4. Erik Sandblom November 6, 2013 at 10:29 pm #

    It’s always enlightening to hear your point of view Elly.

    I don’t see bicycle advocacy as a civil rights issue because as you say, most adults have other ways of getting around. It’s more of a children’s rights issue. Kids don’t have drivers’ licenses or an income to pay for bus fare. I think it’s creepy how kids more and more are taken to school by car. Many of your readers will be familiar with the benefits of active transport, including improved concentration and ability to follow along in class.

    As Jane Jacobs is to have said, it’s not video games that are making kids stay inside, it’s cars. Here in Sweden there’s this idea that kids are biologically incapable of judging distance and speed in traffic. But since this assumes adults are good at judging traffic, why are adults running over kids?

    I found a study on this which concludes that school-age kids are perfectly fine at judging speed and distance, up to 20 mph. What they studied was when a car is coming straight at you. If a car is going across, it’s easy to judge the speed because you see it going through the landscape. When it’s coming right at you, it’s much harder to judge because the only information you have is the size of the car, or what they call looming. On top of that, if the car is going fast then it poses a danger to you even at a great distance, meaning that even this tiny dot is going to run you over pretty soon. So if I understand this correctly it’s more about geometry than biology.

    I find this upsetting and it appears to be a double standard, pure and simple.

    Traffic at 30 mph is too fast for children’s visual abilities, scientists reveal

    Reduced Sensitivity to Visual Looming Inflates the Risk Posed by Speeding Vehicles When Children Try to Cross the Road. Psychological Science 2011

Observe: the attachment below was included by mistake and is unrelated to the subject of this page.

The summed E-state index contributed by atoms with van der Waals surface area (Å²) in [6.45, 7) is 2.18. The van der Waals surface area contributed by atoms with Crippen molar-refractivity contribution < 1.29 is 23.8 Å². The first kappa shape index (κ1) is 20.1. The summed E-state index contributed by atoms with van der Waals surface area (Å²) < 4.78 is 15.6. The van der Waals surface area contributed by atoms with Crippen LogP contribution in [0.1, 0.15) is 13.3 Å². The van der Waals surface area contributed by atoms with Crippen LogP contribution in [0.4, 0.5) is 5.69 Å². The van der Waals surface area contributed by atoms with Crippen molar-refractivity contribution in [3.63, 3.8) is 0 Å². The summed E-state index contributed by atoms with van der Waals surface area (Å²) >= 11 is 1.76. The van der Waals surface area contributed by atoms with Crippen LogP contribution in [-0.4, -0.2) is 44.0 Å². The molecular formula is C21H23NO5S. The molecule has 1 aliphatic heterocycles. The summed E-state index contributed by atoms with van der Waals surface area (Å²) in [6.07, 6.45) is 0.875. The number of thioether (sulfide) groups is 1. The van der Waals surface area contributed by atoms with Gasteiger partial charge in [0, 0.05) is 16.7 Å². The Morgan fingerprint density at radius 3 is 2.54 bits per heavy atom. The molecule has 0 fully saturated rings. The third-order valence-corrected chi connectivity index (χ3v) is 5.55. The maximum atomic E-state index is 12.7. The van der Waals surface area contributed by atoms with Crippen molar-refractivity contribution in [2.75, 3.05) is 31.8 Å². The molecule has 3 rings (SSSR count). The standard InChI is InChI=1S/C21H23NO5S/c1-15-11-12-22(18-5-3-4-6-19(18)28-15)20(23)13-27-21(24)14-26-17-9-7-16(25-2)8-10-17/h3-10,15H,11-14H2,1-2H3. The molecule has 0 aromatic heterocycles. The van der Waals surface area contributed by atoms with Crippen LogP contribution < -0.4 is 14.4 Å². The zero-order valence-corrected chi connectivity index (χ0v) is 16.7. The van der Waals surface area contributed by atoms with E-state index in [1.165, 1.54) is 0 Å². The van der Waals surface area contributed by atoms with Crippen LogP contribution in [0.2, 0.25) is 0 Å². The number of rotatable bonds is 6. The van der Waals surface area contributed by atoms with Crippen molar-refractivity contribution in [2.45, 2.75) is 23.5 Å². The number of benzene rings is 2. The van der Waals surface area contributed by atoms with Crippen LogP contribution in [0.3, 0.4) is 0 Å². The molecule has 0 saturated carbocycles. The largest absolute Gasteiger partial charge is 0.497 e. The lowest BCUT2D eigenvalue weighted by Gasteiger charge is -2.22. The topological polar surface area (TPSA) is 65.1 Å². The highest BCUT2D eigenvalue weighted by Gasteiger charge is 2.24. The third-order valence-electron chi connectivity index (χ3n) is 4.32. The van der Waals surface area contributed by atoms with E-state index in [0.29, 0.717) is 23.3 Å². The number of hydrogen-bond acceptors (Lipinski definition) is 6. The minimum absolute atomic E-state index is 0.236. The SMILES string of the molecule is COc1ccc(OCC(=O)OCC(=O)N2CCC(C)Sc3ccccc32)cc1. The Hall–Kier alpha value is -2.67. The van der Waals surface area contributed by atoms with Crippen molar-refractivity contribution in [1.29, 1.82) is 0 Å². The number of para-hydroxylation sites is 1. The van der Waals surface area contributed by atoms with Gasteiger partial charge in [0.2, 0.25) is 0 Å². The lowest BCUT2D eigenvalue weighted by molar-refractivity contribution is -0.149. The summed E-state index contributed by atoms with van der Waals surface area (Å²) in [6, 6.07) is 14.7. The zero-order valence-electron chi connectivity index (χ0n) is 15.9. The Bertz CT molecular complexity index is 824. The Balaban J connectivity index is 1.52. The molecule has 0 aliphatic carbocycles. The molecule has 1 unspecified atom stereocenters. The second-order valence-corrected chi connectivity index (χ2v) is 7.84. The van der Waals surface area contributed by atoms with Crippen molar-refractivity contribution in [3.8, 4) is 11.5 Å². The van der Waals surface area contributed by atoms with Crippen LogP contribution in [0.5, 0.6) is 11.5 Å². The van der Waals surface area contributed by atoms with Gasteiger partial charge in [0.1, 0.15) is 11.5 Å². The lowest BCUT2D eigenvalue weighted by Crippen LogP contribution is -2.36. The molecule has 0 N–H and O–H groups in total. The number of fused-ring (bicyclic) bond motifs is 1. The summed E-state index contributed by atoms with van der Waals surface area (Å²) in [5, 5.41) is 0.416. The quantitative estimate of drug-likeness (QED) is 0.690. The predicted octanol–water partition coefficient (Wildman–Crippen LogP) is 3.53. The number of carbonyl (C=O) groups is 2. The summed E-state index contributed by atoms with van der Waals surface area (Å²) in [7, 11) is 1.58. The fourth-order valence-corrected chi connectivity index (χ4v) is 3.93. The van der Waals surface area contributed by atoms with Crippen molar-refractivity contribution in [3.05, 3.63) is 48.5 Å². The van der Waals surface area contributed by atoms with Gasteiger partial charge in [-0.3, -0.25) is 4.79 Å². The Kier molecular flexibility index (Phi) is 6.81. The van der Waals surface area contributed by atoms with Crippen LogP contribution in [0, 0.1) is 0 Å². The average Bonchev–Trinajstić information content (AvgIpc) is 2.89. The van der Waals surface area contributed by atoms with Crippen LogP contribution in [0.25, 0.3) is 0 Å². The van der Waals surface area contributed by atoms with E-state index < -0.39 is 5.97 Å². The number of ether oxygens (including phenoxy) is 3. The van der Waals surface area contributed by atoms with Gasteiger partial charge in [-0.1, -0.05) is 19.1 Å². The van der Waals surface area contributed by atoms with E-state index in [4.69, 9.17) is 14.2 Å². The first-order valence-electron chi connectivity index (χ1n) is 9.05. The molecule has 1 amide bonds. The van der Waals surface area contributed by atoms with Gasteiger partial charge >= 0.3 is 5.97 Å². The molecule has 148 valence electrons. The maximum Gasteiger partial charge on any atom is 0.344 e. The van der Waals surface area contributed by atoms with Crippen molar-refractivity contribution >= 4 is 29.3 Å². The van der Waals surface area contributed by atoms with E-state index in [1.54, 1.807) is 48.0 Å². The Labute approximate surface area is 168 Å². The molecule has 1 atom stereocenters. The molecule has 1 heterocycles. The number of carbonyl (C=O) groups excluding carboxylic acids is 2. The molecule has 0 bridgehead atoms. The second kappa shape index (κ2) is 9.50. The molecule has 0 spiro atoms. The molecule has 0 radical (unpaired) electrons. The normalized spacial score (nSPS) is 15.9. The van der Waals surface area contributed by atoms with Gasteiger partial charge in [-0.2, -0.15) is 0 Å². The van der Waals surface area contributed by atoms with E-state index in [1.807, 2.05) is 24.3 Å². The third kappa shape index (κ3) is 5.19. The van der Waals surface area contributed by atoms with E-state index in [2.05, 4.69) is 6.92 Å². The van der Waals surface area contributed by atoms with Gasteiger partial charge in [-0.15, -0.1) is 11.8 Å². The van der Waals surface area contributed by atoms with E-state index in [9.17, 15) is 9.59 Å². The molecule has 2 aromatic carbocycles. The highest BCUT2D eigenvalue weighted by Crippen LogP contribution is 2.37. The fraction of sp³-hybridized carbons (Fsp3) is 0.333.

5. Charlotte November 7, 2013 at 8:50 am #

    “We need—well, I know I need—a framework for resistance and indignation just as much as one for progress and power.”

    I could not agree more!! I certainly have plenty of indignation to go around.

    Speaking of indignation, what I super appreciate about your article is that it got me to think about my own indignation (and at times lack of it) depending on where I was living. For example, I’d never felt a ton of indignation in the states until I moved to Boston and all of a sudden felt like I had a sign plastered to my back that said ‘Please honk at me and swerve dangerously into my path.’ I’ve lived in other cities that were far more dangerous for cycling – Quito, Ecuador and Jakarta, Indonesia particularly come to mind – but I never felt as unsafe as I probably should have. A huge part of that was because in those places I was a northerner/westerner/foreigner, which in many ways protected me from the full wrath of drivers that my friends would feel. I guess this is all to say that these issues of privilege, oppression, transportation, etc. are all intertwined, and I agree that we need paths of progress and power as well as venues to voice indignation and resistance.

  6. Richard Risemberg November 7, 2013 at 9:19 am #

    I’d say bicycling is as much a civil rights issue as religious discrimination is. Just as a cyclist can (if well-off enough) simply buy a car and become a driver, so a Jew or a Muslim or whatever can convert to the majority religion of their region. To threaten, punish, harass, or legally restrict the activities of a person who continues to practice a religion that is disfavored by the dominant culture is most definitely a civil rights issue. So with a broad range of lifestyle issues, including the oddly controversial one of bicycling for transportation.

    And it seems hard to deny that car culture is based on sensations of privilege and dominance that its participants wish to maintain through restricting, belittling, and occasionally engaging in violence against others. Cars were originally emblems of dominant social status, and the industry as well as popular car culture have reinforced this notion even a hundred years after the Model T.

    Bicycling, as we know, has effects in democratizing communities and undermining social hierarchies and categorizations by removing the literal mechanical separations cars enforce, and by leading people who ride bicycles to demand a reasonable share of road privilege that car drivers often see as accruing solely to themselves. It’s more than just reducing smog. And I believe that it is a civil rights issue.